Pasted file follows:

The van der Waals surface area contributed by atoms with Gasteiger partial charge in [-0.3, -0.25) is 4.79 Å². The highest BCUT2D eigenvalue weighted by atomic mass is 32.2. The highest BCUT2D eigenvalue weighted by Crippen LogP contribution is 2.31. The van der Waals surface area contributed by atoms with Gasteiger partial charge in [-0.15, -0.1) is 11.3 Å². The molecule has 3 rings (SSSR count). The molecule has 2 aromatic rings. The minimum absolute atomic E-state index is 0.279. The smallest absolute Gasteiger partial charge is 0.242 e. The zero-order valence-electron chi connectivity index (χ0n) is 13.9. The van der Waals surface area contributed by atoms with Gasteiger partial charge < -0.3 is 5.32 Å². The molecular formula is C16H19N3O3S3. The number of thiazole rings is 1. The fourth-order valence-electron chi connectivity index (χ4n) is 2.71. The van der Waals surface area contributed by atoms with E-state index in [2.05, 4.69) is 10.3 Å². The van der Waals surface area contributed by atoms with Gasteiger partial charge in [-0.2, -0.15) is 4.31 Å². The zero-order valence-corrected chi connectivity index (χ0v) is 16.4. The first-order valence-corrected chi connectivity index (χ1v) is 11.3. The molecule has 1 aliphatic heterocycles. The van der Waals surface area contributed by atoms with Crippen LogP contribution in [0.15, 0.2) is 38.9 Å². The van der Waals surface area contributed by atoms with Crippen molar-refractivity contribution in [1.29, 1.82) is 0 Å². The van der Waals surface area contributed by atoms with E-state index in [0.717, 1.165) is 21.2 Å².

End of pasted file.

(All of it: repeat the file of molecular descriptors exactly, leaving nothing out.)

The van der Waals surface area contributed by atoms with Gasteiger partial charge in [-0.3, -0.25) is 4.79 Å². The highest BCUT2D eigenvalue weighted by atomic mass is 32.2. The highest BCUT2D eigenvalue weighted by Crippen LogP contribution is 2.31. The van der Waals surface area contributed by atoms with Gasteiger partial charge in [-0.15, -0.1) is 11.3 Å². The molecule has 3 rings (SSSR count). The molecule has 2 aromatic rings. The minimum absolute atomic E-state index is 0.279. The smallest absolute Gasteiger partial charge is 0.242 e. The zero-order valence-electron chi connectivity index (χ0n) is 13.9. The van der Waals surface area contributed by atoms with Gasteiger partial charge < -0.3 is 5.32 Å². The molecular formula is C16H19N3O3S3. The number of thiazole rings is 1. The fourth-order valence-electron chi connectivity index (χ4n) is 2.71. The van der Waals surface area contributed by atoms with E-state index in [2.05, 4.69) is 10.3 Å². The van der Waals surface area contributed by atoms with Gasteiger partial charge in [-0.2, -0.15) is 4.31 Å². The zero-order valence-corrected chi connectivity index (χ0v) is 16.4. The first-order valence-corrected chi connectivity index (χ1v) is 11.3. The molecule has 1 aliphatic heterocycles. The van der Waals surface area contributed by atoms with Crippen LogP contribution in [0.15, 0.2) is 38.9 Å². The van der Waals surface area contributed by atoms with Crippen molar-refractivity contribution in [1.29, 1.82) is 0 Å². The van der Waals surface area contributed by atoms with E-state index in [0.717, 1.165) is 21.2 Å².